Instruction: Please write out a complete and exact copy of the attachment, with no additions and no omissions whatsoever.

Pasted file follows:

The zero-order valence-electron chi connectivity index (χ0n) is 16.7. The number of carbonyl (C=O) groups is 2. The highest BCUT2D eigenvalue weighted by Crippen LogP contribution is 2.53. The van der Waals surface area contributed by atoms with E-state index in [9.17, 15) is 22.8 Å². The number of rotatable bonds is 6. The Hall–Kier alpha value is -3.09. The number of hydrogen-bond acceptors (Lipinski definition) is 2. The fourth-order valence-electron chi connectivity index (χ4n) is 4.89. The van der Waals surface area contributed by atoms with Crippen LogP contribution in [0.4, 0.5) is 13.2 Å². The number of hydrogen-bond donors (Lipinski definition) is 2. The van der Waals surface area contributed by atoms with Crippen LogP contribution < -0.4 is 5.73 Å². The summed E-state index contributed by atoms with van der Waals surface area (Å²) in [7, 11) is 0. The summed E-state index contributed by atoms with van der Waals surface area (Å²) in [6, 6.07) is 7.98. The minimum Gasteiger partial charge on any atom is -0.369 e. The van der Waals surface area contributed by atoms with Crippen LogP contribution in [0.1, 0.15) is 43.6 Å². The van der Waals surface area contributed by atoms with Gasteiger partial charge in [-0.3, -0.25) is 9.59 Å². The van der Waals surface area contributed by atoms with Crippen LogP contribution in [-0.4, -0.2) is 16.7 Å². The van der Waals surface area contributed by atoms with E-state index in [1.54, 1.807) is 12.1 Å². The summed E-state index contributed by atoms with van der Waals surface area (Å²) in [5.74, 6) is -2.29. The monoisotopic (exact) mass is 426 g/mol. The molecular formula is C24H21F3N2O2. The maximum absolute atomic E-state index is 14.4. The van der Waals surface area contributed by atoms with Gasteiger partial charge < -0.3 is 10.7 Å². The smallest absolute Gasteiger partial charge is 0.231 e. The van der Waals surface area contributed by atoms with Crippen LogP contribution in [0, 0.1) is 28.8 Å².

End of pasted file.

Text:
The zero-order valence-electron chi connectivity index (χ0n) is 16.7. The number of carbonyl (C=O) groups is 2. The highest BCUT2D eigenvalue weighted by Crippen LogP contribution is 2.53. The van der Waals surface area contributed by atoms with E-state index in [9.17, 15) is 22.8 Å². The number of rotatable bonds is 6. The Hall–Kier alpha value is -3.09. The number of hydrogen-bond acceptors (Lipinski definition) is 2. The fourth-order valence-electron chi connectivity index (χ4n) is 4.89. The van der Waals surface area contributed by atoms with Crippen LogP contribution in [0.4, 0.5) is 13.2 Å². The number of hydrogen-bond donors (Lipinski definition) is 2. The van der Waals surface area contributed by atoms with Crippen LogP contribution < -0.4 is 5.73 Å². The summed E-state index contributed by atoms with van der Waals surface area (Å²) in [7, 11) is 0. The summed E-state index contributed by atoms with van der Waals surface area (Å²) in [6, 6.07) is 7.98. The minimum Gasteiger partial charge on any atom is -0.369 e. The van der Waals surface area contributed by atoms with Crippen LogP contribution in [0.1, 0.15) is 43.6 Å². The van der Waals surface area contributed by atoms with Gasteiger partial charge in [-0.3, -0.25) is 9.59 Å². The van der Waals surface area contributed by atoms with Crippen LogP contribution in [-0.4, -0.2) is 16.7 Å². The van der Waals surface area contributed by atoms with E-state index in [1.54, 1.807) is 12.1 Å². The summed E-state index contributed by atoms with van der Waals surface area (Å²) in [5.74, 6) is -2.29. The monoisotopic (exact) mass is 426 g/mol. The molecular formula is C24H21F3N2O2. The maximum absolute atomic E-state index is 14.4. The van der Waals surface area contributed by atoms with Gasteiger partial charge < -0.3 is 10.7 Å². The smallest absolute Gasteiger partial charge is 0.231 e. The van der Waals surface area contributed by atoms with Crippen LogP contribution in [0, 0.1) is 28.8 Å².